Cronulla captain Wade Graham has called out anti-vaxxers who refuse to get a flu shot, saying they should put their teammates above their own personal preferences.
Although the Sharks' squad has been vaccinated, Graham said players who put their individual circumstances above their team should be reminded they play a team sport.
The NRL's restart on May 28 has hit a hiccup with around 20 players refusing to be vaccinated for various reasons, including past adverse reactions to the flu shot and religious reasons.
However, speaking on Triple M on Saturday, Graham said getting the flu shot is a "no brainer", and refusing to do so based on just personal preference goes against a team-first mentality.
"If it was a pure personal preference, I'd say it's a team sport boys," he said.
"It's not an individual sport and you need to do things sometimes that are not in your comfort zone, or that are not in your best interests, for the greater good of the team.
"That's what great teams are built on.
"I think in this situation, you have to not think about your own personal situation and think about the rest of the playing group."
On Friday, Gold Coast Titans confirmed Bryce Cartwright and Brian Kelly were both stood down for refusing the vaccination after an intervention by the Queensland government.
Fellow Titan Nathan Peats and Manly's Marty Taupau both hesitated to get the shot due to past adverse reactions, but eventually had the injection.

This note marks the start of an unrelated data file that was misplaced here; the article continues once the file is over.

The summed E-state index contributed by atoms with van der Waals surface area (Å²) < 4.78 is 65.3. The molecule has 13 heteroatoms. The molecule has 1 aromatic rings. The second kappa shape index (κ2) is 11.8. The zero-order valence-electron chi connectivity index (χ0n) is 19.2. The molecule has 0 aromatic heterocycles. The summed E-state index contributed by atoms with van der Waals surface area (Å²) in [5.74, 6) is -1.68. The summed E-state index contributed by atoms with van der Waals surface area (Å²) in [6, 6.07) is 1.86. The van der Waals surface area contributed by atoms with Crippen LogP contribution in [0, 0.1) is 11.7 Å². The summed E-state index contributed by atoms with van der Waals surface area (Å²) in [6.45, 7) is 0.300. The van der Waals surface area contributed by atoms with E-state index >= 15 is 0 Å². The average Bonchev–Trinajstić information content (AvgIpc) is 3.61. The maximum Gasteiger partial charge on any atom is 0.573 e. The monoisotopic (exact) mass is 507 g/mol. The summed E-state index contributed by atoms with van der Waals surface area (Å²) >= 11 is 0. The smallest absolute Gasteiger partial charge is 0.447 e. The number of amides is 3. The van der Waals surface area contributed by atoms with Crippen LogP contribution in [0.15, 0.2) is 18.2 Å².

As of Saturday afternoon, the Titans were still awaiting confirmation from Cartwright and Kelly over whether they would agree to be immunised and resume training.
It's understood Dylan Walker, Addin Fonua-Blake, Josh Papalii, Joseph Tapine, Iosia Soliola and Canterbury's Sione Katoa all signed a waiver to remain compliant under the NRL's guidelines and continue training.
It has sparked confusion over how different states and territories will enforce the NRL's return to training protocols, and casts doubt over whether unimmunised players will be allowed to play in Queensland.
Graham, who sits on the RLPA's board of directors, said the confusion was always a risk as the game rushed to resume training.
He believes players and clubs could have sacrificed another week of training as a team to ensure these loose ends in the biosecurity guidelines were tied up.
Should the NRL decide to bow to government pressure and enact a 'no jab, no play' policy, Graham says players will need to consider the strength of their convictions against their livelihoods.
"I know for me, if I don't like a flu jab, if it puts my livelihood at risk preventing me from making some money to feed my family, I'm getting the flu jab," he said.
"It's simple in my eyes.
"It depends on how strong their convictions are on an individual level.
"If they want to sacrifice their rugby league game for their personal preference not to get a flu shot, that's their prerogative."